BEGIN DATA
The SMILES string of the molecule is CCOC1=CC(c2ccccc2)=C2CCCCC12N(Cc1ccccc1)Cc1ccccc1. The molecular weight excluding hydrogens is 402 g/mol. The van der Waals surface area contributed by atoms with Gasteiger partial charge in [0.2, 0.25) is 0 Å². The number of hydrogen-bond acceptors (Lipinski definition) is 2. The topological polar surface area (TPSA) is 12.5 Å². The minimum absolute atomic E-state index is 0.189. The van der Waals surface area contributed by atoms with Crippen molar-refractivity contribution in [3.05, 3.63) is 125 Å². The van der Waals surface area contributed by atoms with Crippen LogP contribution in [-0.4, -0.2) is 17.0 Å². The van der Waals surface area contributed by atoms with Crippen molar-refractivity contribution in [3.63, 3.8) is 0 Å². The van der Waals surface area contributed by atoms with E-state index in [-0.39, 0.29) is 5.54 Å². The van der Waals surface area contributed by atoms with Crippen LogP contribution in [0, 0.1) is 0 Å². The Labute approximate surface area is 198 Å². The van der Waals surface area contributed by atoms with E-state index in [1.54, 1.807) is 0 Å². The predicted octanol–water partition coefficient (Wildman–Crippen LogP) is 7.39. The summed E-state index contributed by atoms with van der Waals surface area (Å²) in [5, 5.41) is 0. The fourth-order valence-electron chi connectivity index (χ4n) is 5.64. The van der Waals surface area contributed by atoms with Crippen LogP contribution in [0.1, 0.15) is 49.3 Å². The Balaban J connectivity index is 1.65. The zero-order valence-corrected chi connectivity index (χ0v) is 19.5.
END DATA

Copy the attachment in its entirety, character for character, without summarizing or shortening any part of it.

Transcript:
The SMILES string of the molecule is CCOC1=CC(c2ccccc2)=C2CCCCC12N(Cc1ccccc1)Cc1ccccc1. The molecular weight excluding hydrogens is 402 g/mol. The van der Waals surface area contributed by atoms with Gasteiger partial charge in [0.2, 0.25) is 0 Å². The number of hydrogen-bond acceptors (Lipinski definition) is 2. The topological polar surface area (TPSA) is 12.5 Å². The minimum absolute atomic E-state index is 0.189. The van der Waals surface area contributed by atoms with Crippen molar-refractivity contribution in [3.05, 3.63) is 125 Å². The van der Waals surface area contributed by atoms with Crippen LogP contribution in [-0.4, -0.2) is 17.0 Å². The van der Waals surface area contributed by atoms with Crippen molar-refractivity contribution in [3.63, 3.8) is 0 Å². The van der Waals surface area contributed by atoms with E-state index in [-0.39, 0.29) is 5.54 Å². The van der Waals surface area contributed by atoms with Crippen LogP contribution in [0, 0.1) is 0 Å². The Labute approximate surface area is 198 Å². The van der Waals surface area contributed by atoms with E-state index in [1.54, 1.807) is 0 Å². The predicted octanol–water partition coefficient (Wildman–Crippen LogP) is 7.39. The summed E-state index contributed by atoms with van der Waals surface area (Å²) in [5, 5.41) is 0. The fourth-order valence-electron chi connectivity index (χ4n) is 5.64. The van der Waals surface area contributed by atoms with Crippen LogP contribution in [0.1, 0.15) is 49.3 Å². The Balaban J connectivity index is 1.65. The zero-order valence-corrected chi connectivity index (χ0v) is 19.5.